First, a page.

[Page 177] with ſo much pictureſque irregularity; that we rarely wiſh for an amendment in her works. So true indeed this is, that nothing is ſo dangerous as to take away a tree from a clump. You will infallibly deſtroy the balance, which can never again be reſtored.

Thus far we have conſidered a clump, as a ſingle independent object—as the object of a foreground—conſiſting of ſuch a confined number of trees, as the eye can fairly include at once. And when trees ſtrike our fancy, either in the wild ſcenes of nature; or in the improvements of art, they will ever be found in combinations ſimilar to theſe.

When the clump grows larger, it becomes qualified only as a remote object—combining with vaſt woods; and forming a part of ſome extenſive ſcene, either as a firſt, a ſecond, or a third diſtance.

The great uſe of the larger clump is to lighten the heavineſs of a continued diſtant wood; and connect it gently with the plain: that the tranſition may not be too abrupt. All we wiſh to find in a clump of this kind, is proportion, and general form.

[Page 178] With reſpect to proportion, the detached clump muſt not incroach too much on the dignity of the wood, it aids; but muſt obſerve a proper ſubordination. A large tract of country covered with wood, will admit ſeveral of theſe auxiliary clumps of different dimenſions. But if the wood be of a ſmaller ſize, the clumps alſo muſt be ſmaller, and fewer.

With regard to the general form of the larger clump, we obſerved that in a ſingle tree, we expected elegance in the parts. In the ſmaller clumps this idea was relinquiſhed, and in it's room we expected a general contraſt in trunks, branches, and foliage. But as the clump becomes larger, and recedes in the landſcape, all theſe pleaſing contraſts are loſt, and we are ſatisfied with a general form. No regular form is pleaſing. A clump on the ſide of a hill, or in any ſituation, where the eye can more eaſily inveſtigate it's ſhape, muſt be circumſcribed by an irregular line; in which it is required that the undulations both at the baſe, and ſummit of the clump ſhould be ſtrongly marked; as the eye probably has a diſtinct view of both. But if it be ſeen only on the top of a hill, or along the diſtant [Page 179] horizon, (as in theſe ſituations the baſe is commonly loſt in the varieties of the ground) a little variation in the line, which forms the ſummit, ſo as to break any diſagreeable regularity there, will be ſufficient.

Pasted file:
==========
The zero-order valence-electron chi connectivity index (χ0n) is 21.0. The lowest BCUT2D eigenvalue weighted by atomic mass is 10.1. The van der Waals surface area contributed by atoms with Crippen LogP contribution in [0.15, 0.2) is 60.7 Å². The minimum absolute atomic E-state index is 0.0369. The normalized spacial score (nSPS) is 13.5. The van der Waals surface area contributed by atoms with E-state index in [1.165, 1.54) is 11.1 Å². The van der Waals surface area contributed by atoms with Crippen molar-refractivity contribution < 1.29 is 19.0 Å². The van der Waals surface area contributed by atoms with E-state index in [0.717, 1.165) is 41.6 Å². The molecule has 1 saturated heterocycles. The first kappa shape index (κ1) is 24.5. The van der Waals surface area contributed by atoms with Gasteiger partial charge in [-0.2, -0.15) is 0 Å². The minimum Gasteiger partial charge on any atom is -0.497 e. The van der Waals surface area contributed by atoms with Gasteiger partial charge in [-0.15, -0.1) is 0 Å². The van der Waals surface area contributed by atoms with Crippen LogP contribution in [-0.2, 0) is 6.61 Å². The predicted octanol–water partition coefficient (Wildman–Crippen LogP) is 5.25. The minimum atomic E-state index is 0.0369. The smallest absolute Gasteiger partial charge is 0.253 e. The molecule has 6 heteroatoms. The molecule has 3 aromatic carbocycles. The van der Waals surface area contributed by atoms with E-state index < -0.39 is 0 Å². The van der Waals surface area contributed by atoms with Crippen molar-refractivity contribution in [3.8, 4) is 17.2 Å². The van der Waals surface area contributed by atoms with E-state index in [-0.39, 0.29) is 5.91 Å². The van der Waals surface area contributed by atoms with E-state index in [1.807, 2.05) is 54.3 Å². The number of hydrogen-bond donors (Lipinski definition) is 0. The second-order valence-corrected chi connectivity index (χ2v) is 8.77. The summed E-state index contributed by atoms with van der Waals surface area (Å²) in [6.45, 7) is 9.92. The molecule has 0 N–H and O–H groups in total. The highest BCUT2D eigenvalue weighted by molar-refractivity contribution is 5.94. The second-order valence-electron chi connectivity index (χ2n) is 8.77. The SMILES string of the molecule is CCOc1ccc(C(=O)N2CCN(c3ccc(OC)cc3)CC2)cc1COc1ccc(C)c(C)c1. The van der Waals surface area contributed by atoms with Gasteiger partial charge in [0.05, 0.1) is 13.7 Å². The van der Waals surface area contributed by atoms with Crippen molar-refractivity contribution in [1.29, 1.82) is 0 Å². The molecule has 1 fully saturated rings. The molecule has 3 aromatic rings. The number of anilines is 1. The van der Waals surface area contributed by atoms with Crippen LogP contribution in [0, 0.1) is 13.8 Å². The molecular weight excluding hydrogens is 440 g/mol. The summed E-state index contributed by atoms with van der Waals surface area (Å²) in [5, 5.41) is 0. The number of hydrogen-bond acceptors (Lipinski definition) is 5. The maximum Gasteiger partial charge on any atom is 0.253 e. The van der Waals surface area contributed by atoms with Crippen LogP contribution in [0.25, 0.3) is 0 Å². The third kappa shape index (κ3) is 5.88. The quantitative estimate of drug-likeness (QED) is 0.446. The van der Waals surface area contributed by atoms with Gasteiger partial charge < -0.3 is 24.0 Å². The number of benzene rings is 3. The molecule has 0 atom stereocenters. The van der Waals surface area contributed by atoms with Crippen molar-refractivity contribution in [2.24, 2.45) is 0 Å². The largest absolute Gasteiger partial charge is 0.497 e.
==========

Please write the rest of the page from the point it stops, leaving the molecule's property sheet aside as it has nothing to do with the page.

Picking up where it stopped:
As a large tract of wood requires a few large clumps to connect it gently with the plain; ſo theſe large clumps themſelves require the ſame ſervice from a ſingle tree, or a few trees, according to their ſize.

Theſe obſervations reſpect chiefly the vaſt ſcenes of nature, which are but little under the controul of art. While they aſſiſt us however in judging of the natural ſcene, they are in many reſpects applicable to the embelliſhed one. To the painters uſe, they are moſt adapted; whoſe buſineſs it is to introduce his trees in the happieſt manner; whether he ſpread them over his canvas in vaſt woods; or break them into ſmaller, or larger combinations.

2.2. SECT. II.

[Page 181]

FROM clumps we naturally proceed to park-ſcenery, which is generally compoſed of combinations of clumps, interſperſed with lawns. It is ſeldom compoſed of any large diſtrict of wood; which is the characteriſtic of foreſt-ſcenery.